In the gospel we then hear Jesus talk of the good shepherd who is willing for a few moments to put his own life on the line for his sheep  only to pick it up again when the danger is past.

     We can’t know in the epistle story what danger Philip may have risked in his willingness to set his own life aside to spend time with the eunuch.   What of his own business might he have had to suspend when the angel called?   What danger might he have faced in taking up a conversation and traveling with this servant of the Queen?    And in the end, what joy might he have taken from having sacrificed to make this connection?

     This gospel passage has been given to us so perfectly for today… we hear so clearly Christ’s call to true love and connection for all of us:

     I know my own and my own know me, just as God knows me and I know God. And I lay down my life for the sheep. I have other sheep that do not belong to this fold. I must bring them also, and they will listen to my voice. So there will be one flock, one shepherd.

 One flock, one shepherd, one God for all…One love,  one forgiveness, one rebirth for us all.

     In research on youth they have learned that children who are bullied or left behind in some way need only one caring adult whom they may not even see often but who is there for them-- showing them unconditional love--- who makes the difference to a child who ultimately succeeds and one who fails and falls into despair and trouble.

     We cannot underestimate the power of holding out a dream for another person of what is possible.   I always think on Mother’s Day of my first mother-in-law.   How in the day to day of married life I would become irritated  with my husband or at least, a bit frustrated,  and then we would go visit his mother, and there in the course of an afternoon visit I would remember all the reasons I had first fallen in love with him.   By spending time with her I could see how see could overlook all the small and petty things and revitalize his dreams for himself of who he was and is and could ultimately become.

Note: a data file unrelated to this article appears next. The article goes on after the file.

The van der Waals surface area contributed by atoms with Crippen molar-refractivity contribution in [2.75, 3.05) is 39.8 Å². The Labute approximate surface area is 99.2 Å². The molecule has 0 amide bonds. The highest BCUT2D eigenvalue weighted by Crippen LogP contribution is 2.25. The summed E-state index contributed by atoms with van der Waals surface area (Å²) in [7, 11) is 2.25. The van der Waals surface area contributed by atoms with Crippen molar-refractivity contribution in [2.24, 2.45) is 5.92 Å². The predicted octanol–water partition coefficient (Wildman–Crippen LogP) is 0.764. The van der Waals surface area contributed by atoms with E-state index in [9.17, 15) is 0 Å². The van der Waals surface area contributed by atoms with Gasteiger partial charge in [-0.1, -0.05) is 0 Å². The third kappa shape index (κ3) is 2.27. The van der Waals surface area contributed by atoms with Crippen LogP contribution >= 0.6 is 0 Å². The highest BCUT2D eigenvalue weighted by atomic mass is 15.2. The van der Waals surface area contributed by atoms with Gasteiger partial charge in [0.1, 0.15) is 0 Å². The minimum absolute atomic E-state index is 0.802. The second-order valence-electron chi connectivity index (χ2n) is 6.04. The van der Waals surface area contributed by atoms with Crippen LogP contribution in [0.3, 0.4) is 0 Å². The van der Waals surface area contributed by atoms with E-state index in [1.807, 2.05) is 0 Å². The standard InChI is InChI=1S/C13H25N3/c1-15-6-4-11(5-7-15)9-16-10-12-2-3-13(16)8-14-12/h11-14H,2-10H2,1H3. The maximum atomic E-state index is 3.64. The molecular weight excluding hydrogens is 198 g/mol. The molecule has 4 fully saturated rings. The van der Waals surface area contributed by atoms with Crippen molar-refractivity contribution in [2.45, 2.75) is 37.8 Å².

We all need these people in our lives and with luck they are our parents…but when they are not we can thank God they remind us nonetheless of who we truly are and of what we are meant to be.

     And we all need to be this for others—especially for our parents---who themselves may have forgotten their early dreams and  God’s amazing grace.  

     For those of us who are lucky, we have the fortune of being by our loved ones bedsides in gratitude as they slip back into God’s everlasting Love of thanking them for all the moment when they said just the right thing at just the right time---when unlike the hired hand or babysitter who slips away in fear—they laid their own lives aside to be with us—in our struggles. What precious moments these are.

     And it is good that women before us reclaimed the importance of honoring the ones in our lives who love us into healing and gave us a day to remember our mothers and all others, to remember the best of who we each are, and Christ the One who reminded us of what true love can be.

Let us pray.